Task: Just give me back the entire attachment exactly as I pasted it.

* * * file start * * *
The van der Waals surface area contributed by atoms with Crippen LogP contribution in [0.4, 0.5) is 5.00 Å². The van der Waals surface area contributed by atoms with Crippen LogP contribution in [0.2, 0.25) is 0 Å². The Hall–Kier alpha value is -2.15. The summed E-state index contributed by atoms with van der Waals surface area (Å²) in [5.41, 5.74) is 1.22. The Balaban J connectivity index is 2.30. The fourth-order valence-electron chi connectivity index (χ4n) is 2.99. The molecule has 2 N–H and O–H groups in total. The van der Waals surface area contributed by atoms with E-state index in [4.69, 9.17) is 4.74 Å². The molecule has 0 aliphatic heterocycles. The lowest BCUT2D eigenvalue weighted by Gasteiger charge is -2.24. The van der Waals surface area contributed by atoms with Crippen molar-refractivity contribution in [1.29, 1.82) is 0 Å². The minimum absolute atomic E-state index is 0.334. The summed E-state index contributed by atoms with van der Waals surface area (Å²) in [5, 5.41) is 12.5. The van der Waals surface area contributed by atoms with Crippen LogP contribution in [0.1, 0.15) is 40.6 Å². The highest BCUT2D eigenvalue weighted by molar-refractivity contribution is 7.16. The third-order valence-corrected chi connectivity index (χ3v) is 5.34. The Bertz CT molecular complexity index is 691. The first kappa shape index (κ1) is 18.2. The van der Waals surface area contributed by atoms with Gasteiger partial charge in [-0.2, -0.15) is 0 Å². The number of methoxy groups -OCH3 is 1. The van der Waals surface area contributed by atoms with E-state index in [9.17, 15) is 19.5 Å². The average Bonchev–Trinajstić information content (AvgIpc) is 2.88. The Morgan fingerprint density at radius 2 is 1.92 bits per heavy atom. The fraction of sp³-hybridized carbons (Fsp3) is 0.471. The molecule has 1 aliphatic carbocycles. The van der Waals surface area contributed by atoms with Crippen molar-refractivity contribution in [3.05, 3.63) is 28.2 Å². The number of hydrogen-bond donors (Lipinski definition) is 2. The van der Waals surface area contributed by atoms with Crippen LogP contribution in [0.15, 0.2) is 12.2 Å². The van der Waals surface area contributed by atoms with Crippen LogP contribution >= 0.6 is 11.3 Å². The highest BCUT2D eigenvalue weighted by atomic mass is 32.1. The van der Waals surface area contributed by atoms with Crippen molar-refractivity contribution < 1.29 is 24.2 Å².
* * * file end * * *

The van der Waals surface area contributed by atoms with Crippen LogP contribution in [0.4, 0.5) is 5.00 Å². The van der Waals surface area contributed by atoms with Crippen LogP contribution in [0.2, 0.25) is 0 Å². The Hall–Kier alpha value is -2.15. The summed E-state index contributed by atoms with van der Waals surface area (Å²) in [5.41, 5.74) is 1.22. The Balaban J connectivity index is 2.30. The fourth-order valence-electron chi connectivity index (χ4n) is 2.99. The molecule has 2 N–H and O–H groups in total. The van der Waals surface area contributed by atoms with E-state index in [4.69, 9.17) is 4.74 Å². The molecule has 0 aliphatic heterocycles. The lowest BCUT2D eigenvalue weighted by Gasteiger charge is -2.24. The van der Waals surface area contributed by atoms with Crippen molar-refractivity contribution in [1.29, 1.82) is 0 Å². The minimum absolute atomic E-state index is 0.334. The summed E-state index contributed by atoms with van der Waals surface area (Å²) in [5, 5.41) is 12.5. The van der Waals surface area contributed by atoms with Crippen LogP contribution in [0.1, 0.15) is 40.6 Å². The highest BCUT2D eigenvalue weighted by molar-refractivity contribution is 7.16. The third-order valence-corrected chi connectivity index (χ3v) is 5.34. The Bertz CT molecular complexity index is 691. The first kappa shape index (κ1) is 18.2. The van der Waals surface area contributed by atoms with Gasteiger partial charge in [-0.2, -0.15) is 0 Å². The number of methoxy groups -OCH3 is 1. The van der Waals surface area contributed by atoms with E-state index in [9.17, 15) is 19.5 Å². The average Bonchev–Trinajstić information content (AvgIpc) is 2.88. The Morgan fingerprint density at radius 2 is 1.92 bits per heavy atom. The fraction of sp³-hybridized carbons (Fsp3) is 0.471. The molecule has 1 aliphatic carbocycles. The van der Waals surface area contributed by atoms with Crippen molar-refractivity contribution in [3.05, 3.63) is 28.2 Å². The number of hydrogen-bond donors (Lipinski definition) is 2. The van der Waals surface area contributed by atoms with Crippen LogP contribution in [0.15, 0.2) is 12.2 Å². The van der Waals surface area contributed by atoms with Crippen LogP contribution >= 0.6 is 11.3 Å². The highest BCUT2D eigenvalue weighted by atomic mass is 32.1. The van der Waals surface area contributed by atoms with Crippen molar-refractivity contribution < 1.29 is 24.2 Å².